12. Any Artists Out There?

    Try writing down/sketching your dreams right when you wake up and try painting one of those. I don't know if you have vivid dreams and stuff, I know some of mine would make really funky paintings...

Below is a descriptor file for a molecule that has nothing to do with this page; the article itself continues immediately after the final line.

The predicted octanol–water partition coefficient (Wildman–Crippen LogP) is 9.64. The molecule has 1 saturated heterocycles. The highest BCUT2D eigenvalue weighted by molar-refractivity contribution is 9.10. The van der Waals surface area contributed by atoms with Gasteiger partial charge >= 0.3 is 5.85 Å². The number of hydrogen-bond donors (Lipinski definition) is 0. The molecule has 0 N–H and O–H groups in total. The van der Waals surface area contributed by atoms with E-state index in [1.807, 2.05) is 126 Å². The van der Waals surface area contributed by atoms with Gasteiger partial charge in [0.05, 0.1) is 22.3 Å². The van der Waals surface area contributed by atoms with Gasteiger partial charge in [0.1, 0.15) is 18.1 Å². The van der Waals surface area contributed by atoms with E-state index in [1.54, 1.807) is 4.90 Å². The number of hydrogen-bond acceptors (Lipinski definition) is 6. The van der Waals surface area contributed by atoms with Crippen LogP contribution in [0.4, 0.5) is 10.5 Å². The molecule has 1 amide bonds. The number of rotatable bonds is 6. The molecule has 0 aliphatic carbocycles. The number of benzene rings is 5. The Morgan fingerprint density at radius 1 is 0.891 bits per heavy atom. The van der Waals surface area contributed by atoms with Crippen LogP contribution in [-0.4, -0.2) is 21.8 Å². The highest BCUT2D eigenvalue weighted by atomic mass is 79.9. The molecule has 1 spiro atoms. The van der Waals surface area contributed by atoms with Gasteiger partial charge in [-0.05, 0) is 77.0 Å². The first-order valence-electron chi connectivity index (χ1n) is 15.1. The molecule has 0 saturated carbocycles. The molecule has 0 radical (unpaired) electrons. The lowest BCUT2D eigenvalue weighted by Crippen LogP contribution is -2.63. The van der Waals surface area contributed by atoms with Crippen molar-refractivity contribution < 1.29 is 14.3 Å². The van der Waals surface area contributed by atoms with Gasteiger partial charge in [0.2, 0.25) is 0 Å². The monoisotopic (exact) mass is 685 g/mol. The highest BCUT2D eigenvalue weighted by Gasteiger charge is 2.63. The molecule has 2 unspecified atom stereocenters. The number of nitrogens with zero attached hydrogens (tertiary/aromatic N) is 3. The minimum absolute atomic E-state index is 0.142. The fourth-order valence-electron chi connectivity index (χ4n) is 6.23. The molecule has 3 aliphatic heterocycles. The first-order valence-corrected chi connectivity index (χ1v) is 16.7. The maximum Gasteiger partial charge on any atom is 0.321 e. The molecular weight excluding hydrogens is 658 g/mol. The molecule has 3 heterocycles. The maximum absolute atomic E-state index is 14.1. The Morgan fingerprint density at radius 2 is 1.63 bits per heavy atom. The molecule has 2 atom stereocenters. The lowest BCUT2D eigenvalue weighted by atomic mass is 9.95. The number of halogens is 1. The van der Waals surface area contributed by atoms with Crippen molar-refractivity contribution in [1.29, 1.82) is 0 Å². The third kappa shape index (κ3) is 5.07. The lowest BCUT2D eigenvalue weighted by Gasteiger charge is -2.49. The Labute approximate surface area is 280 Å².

13. Iraq Vs. Vietnam

    And so you can see what I mean, here's a link to a YouTube vid of a CBS news report. One of the positve-slant ones. They lost a LOT of cameramen back then. http://www.youtube.com/watch?v=vDy0Z3HSkTE
  14. Iraq Vs. Vietnam